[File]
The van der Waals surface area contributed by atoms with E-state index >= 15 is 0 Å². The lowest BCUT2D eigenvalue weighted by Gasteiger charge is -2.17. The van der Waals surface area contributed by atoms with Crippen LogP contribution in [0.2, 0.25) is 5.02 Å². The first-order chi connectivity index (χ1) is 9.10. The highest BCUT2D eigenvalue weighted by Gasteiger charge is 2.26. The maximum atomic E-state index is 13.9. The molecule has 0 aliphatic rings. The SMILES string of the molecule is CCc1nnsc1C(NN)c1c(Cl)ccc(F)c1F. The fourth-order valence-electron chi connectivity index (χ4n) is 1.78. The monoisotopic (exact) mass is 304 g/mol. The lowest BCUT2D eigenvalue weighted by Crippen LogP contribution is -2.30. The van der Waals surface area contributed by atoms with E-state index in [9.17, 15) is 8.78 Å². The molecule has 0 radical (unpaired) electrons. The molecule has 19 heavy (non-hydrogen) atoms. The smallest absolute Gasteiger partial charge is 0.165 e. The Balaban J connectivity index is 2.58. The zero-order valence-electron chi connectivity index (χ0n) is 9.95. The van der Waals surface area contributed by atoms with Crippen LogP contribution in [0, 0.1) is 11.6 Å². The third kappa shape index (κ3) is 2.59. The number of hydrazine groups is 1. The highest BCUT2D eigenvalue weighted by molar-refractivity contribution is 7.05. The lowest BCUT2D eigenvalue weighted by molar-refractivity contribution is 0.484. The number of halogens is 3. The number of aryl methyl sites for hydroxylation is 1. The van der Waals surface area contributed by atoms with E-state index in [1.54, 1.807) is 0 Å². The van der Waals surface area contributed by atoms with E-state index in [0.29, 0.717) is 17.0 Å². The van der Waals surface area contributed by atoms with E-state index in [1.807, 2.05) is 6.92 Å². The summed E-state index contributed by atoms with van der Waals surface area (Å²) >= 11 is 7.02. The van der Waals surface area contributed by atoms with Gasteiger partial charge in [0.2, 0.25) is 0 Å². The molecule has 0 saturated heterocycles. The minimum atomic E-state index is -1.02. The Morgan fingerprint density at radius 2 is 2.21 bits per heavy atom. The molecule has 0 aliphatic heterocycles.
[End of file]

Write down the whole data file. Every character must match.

The van der Waals surface area contributed by atoms with E-state index >= 15 is 0 Å². The lowest BCUT2D eigenvalue weighted by Gasteiger charge is -2.17. The van der Waals surface area contributed by atoms with Crippen LogP contribution in [0.2, 0.25) is 5.02 Å². The first-order chi connectivity index (χ1) is 9.10. The highest BCUT2D eigenvalue weighted by Gasteiger charge is 2.26. The maximum atomic E-state index is 13.9. The molecule has 0 aliphatic rings. The SMILES string of the molecule is CCc1nnsc1C(NN)c1c(Cl)ccc(F)c1F. The fourth-order valence-electron chi connectivity index (χ4n) is 1.78. The monoisotopic (exact) mass is 304 g/mol. The lowest BCUT2D eigenvalue weighted by Crippen LogP contribution is -2.30. The van der Waals surface area contributed by atoms with E-state index in [9.17, 15) is 8.78 Å². The molecule has 0 radical (unpaired) electrons. The molecule has 19 heavy (non-hydrogen) atoms. The smallest absolute Gasteiger partial charge is 0.165 e. The Balaban J connectivity index is 2.58. The zero-order valence-electron chi connectivity index (χ0n) is 9.95. The van der Waals surface area contributed by atoms with Crippen LogP contribution in [0, 0.1) is 11.6 Å². The third kappa shape index (κ3) is 2.59. The number of hydrazine groups is 1. The highest BCUT2D eigenvalue weighted by molar-refractivity contribution is 7.05. The lowest BCUT2D eigenvalue weighted by molar-refractivity contribution is 0.484. The number of halogens is 3. The number of aryl methyl sites for hydroxylation is 1. The van der Waals surface area contributed by atoms with E-state index in [1.54, 1.807) is 0 Å². The van der Waals surface area contributed by atoms with E-state index in [0.29, 0.717) is 17.0 Å². The van der Waals surface area contributed by atoms with E-state index in [1.807, 2.05) is 6.92 Å². The summed E-state index contributed by atoms with van der Waals surface area (Å²) >= 11 is 7.02. The van der Waals surface area contributed by atoms with Gasteiger partial charge in [0.2, 0.25) is 0 Å². The molecule has 0 saturated heterocycles. The minimum atomic E-state index is -1.02. The Morgan fingerprint density at radius 2 is 2.21 bits per heavy atom. The molecule has 0 aliphatic heterocycles.